This involves solving ODEs (ordinary differential equations) that are considered to be ‘stiff’. We will see why we qualify such ODEs as ‘stiff’ and how we should approach solving for these types of ODEs by using implicit numerical methods such as the Backwards Euler implicit method.
⚠️ Pixar’s resource advises us to avoid an stiff ODE by reformulating our dynamic problem. We’ll be focusing on the cases in which this is not possible.
After having scoured the Internet for a definition of the term ‘stiff ordinary differential equation’, I ended up on Wikipedia’s entry which, admittedly for me, is not very sufficient but I will give it to you anyway:
A stiff differential equation is a differential equation whose sensitivity to parameters will make it difficult to solve by explicit numerical methods.
In short: stiff ODEs are difficult to solve with explicit numerical methods (we talked about explicit methods a few weeks ago).
Definition aside, I find that Pixar Physics Simulation Animation Course gives us a fun example that we will work on to better visualize the Wikipedia definition… Let’s imagine that we want to simulate the dynamics of a particle whose change of position is described by the following differential equation:
where k is a positive and large constant. If k is large enough, the particle will never stray too far from since will constrain back to the origin. We also see that the x position of the particle is freer to move around, as described by the absence of this large and positive constant k.
In this example, this ODE would therefore be ‘stiff’ if the variable k is so large that the particle stays close to the line . As we will see in the next part, explicit methods will have a hard time simulating this expected behavior.
Recall that the equation of the explicit Euler method is described as follows:
and in this example, and . Then, after the substitution, we have:
Which produces the following:
We learned in Part 1 of Numerical Methods that in order to find a solution, we must take small steps in time to approach the solution as massive steps could very well make the system unstable. A quick rearrangement of terms will show us that these conditions must be met in order for the position of the particle described in our example to converge to (0,0):
🚨 If we take k equal to 1000: the maximum permitted step is calculated to be . If we surpass this limit, the particle’s y position will never be able to converge towards 0!
Solving for y by plugging in parameters h = 0.0015 and k = 1000.0 into a forward Euler solver that I wrote, we can visualize the particle’s y position as it oscillates around zero:
Now, let’s take larger steps in time, where h > 0.002 (h = 0.003 and k = 1000.0). Notice how the solution diverges from 0:
OK, so we could use a very small step like h = 0.0015, right? Maybe… however, we would quickly realize that the x position converges to 0 very slowly, which will make our simulation slow, and expensive!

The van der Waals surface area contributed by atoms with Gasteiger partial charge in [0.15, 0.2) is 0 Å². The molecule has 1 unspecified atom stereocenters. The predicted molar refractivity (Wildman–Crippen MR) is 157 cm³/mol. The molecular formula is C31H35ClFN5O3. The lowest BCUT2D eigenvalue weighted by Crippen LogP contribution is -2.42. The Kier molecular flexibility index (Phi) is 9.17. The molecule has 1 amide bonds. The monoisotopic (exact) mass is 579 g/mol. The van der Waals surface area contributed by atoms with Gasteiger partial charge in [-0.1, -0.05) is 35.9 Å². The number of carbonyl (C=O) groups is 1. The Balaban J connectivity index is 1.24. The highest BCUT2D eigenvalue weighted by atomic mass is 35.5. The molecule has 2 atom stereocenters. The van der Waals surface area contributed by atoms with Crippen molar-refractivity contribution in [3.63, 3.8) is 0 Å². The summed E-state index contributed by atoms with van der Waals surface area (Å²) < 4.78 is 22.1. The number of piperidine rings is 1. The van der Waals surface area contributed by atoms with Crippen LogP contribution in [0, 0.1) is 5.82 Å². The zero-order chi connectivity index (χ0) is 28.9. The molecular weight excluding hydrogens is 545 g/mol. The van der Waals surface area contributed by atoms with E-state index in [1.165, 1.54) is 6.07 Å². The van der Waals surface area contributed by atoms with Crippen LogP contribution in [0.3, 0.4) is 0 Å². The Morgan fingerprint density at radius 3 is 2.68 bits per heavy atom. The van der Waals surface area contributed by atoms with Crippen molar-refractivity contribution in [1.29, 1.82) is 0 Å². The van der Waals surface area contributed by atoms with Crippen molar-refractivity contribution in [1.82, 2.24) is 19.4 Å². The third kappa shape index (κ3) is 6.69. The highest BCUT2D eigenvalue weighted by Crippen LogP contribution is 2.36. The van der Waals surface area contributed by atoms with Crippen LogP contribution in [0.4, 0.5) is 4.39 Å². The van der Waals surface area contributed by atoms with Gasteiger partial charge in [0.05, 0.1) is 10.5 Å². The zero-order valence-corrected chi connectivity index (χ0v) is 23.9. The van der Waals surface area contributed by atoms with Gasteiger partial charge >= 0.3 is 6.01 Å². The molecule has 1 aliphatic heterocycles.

Can we do better? Could we use a more stable method to converge faster? Yes - with the Backwards Euler implicit method!
Backwards Euler is the easiest of the implicit methods to understand and that’s why I’m going to focus on it.
Here is the equation:
If you had been an observant person, you would have seen that the difference between the implicit Euler equation and the explicit Euler equation is that the change in X is defined as in the implicit Euler equation. We must therefore solve this change by calculating … to finally calculate .
In fact, it’s like walking backwards.
In other words, it’s as if we were at position and wanted to move backwards to get to position … Hence the name: ‘Backwards Euler’.
It’s a little awkward to solve , since we need to find … which is also unknown. Let’s see if we can rewrite this into something we can solve.
We start by providing the equation of the Backward Euler method:
where . We can write it as follows:
💡 is unknown, and also (because contains which is unknown). So we have to approximate using the Taylor series as follows:
See this resource to learn more about the Taylor Series and this exact derivation.
Using the last equation, we can rewrite our equation for
💡 To continue, remember that is a vector and is a matrix. This is the case thanks to vector calculus:
The derivation is called the Jacobian matrix. We’ll take a closer look at this in a later part.
We can multiply everything by an identity matrix to isolate our variable .
After having isolated , it is now possible to solve . We will see how to do it with C code in the next part.
Here is the code that I will refer to in this section.
As a reminder, we want to converge this stiff ODE:
And we know is the Jacobian matrix:
Let’s go back to the equation . We calculate as follows:
What’s interesting is that you can take a step with any magnitude! If we calculated the limit of as it approaches infinity, we would see that:
So as _h* approaches infinity!
Now we can use the program I wrote to see this example. after navigating to the folder where you downloaded the code, run the following:
make ./out 0.2 1000.0 100.0 100.0
where h=0.2, k=1000.0, x0=100.0 and **y0 **=100.0. You should see two files
explicit.txt added to the folder. In
implicit.txt we see that y converges to zero!
explicit.txt it’s a completely different story:
We will see how to solve stiff second order differential equations! See you next time!